Kevin LoveEver since the New England Patriots started winning in 2001, more and more organizations seem to be taking up the Patriot Way. Basically, the less interesting and entertaining the commentary coming from coaches’ and players’ mouths, the better.

That’s fine and good when your team is a winner and there’s nothing to complain about. For Minnesota Timberwolves’ star Kevin Love, though, that’s not exactly the case. Love did the Timberwolves a favor by accepting a four-year contract extension after they didn’t offer him their max five-year offer — supposedly saving it for Ricky Rubio. Love obviously expected some sort of compensation for his willingness to stay the course with Minnesota — most notably, winning.

So far, that hasn’t been the case for Love since he signed the four-year deal in January 2012, and he doesn’t see that changing anytime soon. Love is being honest with the Timberwolves when he hints that if things don’t change, he will opt out after the 2014-15 season.

Love said Friday that he was not apologetic regarding remarks he made about the Timberwolves and how he was upset that the team didn’t offer him the five-year deal, hasn’t shown any hint of a plan for winning and showed skepticism over how he fractured his hand before the season.

Love said he shouldn’t have made the comments public, but that’s where he’s wrong. By making those remarks to Yahoo! Sports, he gets leverage — and sympathy — if things don’t turn around and he decides to leave the Wolves after 2015. If Love simply went into Glen Taylor or David Kahn‘s offices and voiced his displeasure, that might have been more favorable to his employers, but it wouldn’t have got him anywhere in the long run.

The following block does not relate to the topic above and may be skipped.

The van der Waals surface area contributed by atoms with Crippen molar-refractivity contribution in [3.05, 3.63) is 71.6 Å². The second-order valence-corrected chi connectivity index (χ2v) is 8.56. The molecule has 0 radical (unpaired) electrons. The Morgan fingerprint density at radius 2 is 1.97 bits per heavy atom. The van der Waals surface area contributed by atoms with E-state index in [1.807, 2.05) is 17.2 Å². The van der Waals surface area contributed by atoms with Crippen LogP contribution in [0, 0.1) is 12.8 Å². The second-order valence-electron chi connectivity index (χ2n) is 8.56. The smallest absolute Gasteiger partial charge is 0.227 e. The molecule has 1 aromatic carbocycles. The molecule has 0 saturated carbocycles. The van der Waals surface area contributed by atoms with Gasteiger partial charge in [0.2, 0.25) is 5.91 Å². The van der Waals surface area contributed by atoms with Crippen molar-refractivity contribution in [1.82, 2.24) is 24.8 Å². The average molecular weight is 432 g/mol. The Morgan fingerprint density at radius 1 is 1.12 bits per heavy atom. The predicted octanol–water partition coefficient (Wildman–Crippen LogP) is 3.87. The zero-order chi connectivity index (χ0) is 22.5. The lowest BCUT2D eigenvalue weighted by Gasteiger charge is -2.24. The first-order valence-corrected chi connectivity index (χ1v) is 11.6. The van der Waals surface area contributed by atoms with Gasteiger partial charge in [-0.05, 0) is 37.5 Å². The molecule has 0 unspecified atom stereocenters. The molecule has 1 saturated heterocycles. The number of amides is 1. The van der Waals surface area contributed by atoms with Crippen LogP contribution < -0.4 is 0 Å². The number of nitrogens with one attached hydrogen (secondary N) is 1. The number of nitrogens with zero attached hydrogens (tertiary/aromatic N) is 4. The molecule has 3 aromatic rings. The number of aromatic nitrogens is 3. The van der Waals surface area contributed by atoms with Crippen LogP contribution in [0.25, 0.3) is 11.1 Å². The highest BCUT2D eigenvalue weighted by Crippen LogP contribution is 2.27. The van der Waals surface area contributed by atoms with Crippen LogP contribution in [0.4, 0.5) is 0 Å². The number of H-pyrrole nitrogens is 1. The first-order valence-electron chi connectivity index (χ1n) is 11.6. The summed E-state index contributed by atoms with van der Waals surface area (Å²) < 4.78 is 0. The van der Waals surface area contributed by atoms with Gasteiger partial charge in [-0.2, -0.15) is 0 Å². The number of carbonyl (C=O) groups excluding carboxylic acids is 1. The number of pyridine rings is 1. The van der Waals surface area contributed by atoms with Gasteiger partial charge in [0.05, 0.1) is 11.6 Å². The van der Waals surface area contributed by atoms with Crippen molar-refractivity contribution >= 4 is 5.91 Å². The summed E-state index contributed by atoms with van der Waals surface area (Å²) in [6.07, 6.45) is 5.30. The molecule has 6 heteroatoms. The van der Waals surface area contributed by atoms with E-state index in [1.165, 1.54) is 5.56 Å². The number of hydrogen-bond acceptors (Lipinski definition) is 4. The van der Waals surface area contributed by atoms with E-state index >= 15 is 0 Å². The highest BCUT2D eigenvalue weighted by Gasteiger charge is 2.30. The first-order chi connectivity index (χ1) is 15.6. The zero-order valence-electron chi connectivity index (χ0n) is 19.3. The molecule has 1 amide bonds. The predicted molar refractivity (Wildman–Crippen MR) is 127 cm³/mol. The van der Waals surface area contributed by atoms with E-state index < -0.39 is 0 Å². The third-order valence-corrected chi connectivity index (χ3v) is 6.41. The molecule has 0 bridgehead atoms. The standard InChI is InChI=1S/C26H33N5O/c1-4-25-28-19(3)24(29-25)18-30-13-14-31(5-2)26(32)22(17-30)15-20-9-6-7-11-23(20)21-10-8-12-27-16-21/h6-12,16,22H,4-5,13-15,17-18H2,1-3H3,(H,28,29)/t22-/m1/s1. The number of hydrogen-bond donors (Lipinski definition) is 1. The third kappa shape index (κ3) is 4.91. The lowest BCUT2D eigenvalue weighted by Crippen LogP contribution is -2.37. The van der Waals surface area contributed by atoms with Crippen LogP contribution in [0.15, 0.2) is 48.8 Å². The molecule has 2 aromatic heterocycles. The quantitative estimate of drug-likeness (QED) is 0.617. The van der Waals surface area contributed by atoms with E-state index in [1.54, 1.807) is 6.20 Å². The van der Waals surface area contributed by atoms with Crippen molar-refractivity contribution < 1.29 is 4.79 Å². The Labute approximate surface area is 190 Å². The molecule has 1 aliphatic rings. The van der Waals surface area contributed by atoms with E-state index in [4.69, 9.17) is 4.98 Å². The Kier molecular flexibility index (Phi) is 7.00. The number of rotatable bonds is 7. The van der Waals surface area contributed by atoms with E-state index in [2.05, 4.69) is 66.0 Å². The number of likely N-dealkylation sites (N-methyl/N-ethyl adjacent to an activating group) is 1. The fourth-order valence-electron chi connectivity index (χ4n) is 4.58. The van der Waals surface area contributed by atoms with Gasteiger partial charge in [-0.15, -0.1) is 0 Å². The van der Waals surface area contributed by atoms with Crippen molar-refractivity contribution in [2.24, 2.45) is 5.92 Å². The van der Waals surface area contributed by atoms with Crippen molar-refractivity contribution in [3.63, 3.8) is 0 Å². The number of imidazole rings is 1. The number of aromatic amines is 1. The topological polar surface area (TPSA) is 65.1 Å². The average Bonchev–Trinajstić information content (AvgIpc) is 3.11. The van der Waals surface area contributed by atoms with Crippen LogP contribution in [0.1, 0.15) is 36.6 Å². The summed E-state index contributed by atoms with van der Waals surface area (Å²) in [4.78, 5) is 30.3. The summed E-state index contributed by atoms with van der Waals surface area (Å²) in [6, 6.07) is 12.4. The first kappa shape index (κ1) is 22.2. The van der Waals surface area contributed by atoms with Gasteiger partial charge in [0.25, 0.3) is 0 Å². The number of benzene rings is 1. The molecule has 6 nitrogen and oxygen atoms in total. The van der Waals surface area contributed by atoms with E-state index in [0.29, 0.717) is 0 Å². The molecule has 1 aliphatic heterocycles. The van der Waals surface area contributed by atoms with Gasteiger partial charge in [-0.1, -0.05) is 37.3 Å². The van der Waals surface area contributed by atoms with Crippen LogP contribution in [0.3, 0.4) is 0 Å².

Now fans know what the next three years of Love’s career and the team’s fortunes during those three seasons mean. If the Wolves can build a winning culture, they can keep their franchise player (even if the front office doesn’t see him that way). If they don’t, and Love jets, there’s no one to blame but Taylor and Kahn for making more poor decisions and for not ponying up more to win.

The Minnesota organization clearly doesn’t know what it has in Love. He’s one of the best players in the game, and he proved that last season while taking home second-team All-NBA honors as he averaged 26 points per game and 13.3 rebounds.

It’s not Love’s fault the Wolves can’t draft or develop lottery pick after lottery pick. Jonny Flynn — drafted No. 6 overall in 2009 — is out of the NBA, and Wesley Johnson — drafted No. 4 overall in 2010 — was traded during the offseason along with a first-round pick for two second-round picks and expiring contracts. The Wolves haven’t fared much better during the brief career of last year’s No. 2 overall pick, Derrick Williams.

Love also had to wait around for two seasons while Rubio was playing in Spain and the Timberwolves were trying to negotiate to get him to come over to the NBA. Love had to play through 15-67 and 17-65 seasons while Rubio was playing in Europe, and now that the point guard is playing in Minnesota, suddenly he’s the Timberwolves’ prized possession.

If Minnesota can’t make the playoffs in the next three seasons, Love should follow in Kevin Garnett‘s footsteps and move on while he still can. In today’s NBA, one star player isn’t going to net a team an NBA championship or even a playoff berth if the team can’t build around him. And Minnesota has proven an ineptitude in drafting and developing talent. Love has fairly delivered an ultimatum to his bosses in Minnesota, and that’s better than leaving unexpectedly.

Photo via Facebook/MNTimberwolves